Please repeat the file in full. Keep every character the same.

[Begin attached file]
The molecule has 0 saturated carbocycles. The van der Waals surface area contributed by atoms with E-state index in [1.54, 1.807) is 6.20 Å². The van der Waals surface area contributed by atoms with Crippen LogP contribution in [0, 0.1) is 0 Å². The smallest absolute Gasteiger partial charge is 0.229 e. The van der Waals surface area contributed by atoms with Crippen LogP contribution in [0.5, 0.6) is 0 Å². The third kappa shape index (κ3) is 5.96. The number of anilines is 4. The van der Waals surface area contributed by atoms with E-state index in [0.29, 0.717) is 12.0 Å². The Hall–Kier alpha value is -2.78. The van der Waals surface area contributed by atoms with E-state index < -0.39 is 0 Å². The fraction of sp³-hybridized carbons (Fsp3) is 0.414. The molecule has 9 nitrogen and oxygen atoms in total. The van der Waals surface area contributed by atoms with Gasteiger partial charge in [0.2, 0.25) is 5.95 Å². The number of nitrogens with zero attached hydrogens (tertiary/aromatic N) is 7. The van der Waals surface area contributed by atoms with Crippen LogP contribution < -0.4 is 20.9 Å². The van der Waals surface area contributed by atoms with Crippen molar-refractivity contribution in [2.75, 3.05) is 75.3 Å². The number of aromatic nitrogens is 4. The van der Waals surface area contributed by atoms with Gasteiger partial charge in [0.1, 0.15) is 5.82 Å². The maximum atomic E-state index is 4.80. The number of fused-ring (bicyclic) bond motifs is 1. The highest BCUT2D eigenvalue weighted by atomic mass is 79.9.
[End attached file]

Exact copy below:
The molecule has 0 saturated carbocycles. The van der Waals surface area contributed by atoms with E-state index in [1.54, 1.807) is 6.20 Å². The van der Waals surface area contributed by atoms with Crippen LogP contribution in [0, 0.1) is 0 Å². The smallest absolute Gasteiger partial charge is 0.229 e. The van der Waals surface area contributed by atoms with Crippen LogP contribution in [0.5, 0.6) is 0 Å². The third kappa shape index (κ3) is 5.96. The number of anilines is 4. The van der Waals surface area contributed by atoms with E-state index in [0.29, 0.717) is 12.0 Å². The Hall–Kier alpha value is -2.78. The van der Waals surface area contributed by atoms with E-state index < -0.39 is 0 Å². The fraction of sp³-hybridized carbons (Fsp3) is 0.414. The molecule has 9 nitrogen and oxygen atoms in total. The van der Waals surface area contributed by atoms with Gasteiger partial charge in [0.2, 0.25) is 5.95 Å². The number of nitrogens with zero attached hydrogens (tertiary/aromatic N) is 7. The van der Waals surface area contributed by atoms with Crippen LogP contribution < -0.4 is 20.9 Å². The van der Waals surface area contributed by atoms with Crippen molar-refractivity contribution in [2.75, 3.05) is 75.3 Å². The number of aromatic nitrogens is 4. The van der Waals surface area contributed by atoms with Gasteiger partial charge in [0.1, 0.15) is 5.82 Å². The maximum atomic E-state index is 4.80. The number of fused-ring (bicyclic) bond motifs is 1. The highest BCUT2D eigenvalue weighted by atomic mass is 79.9.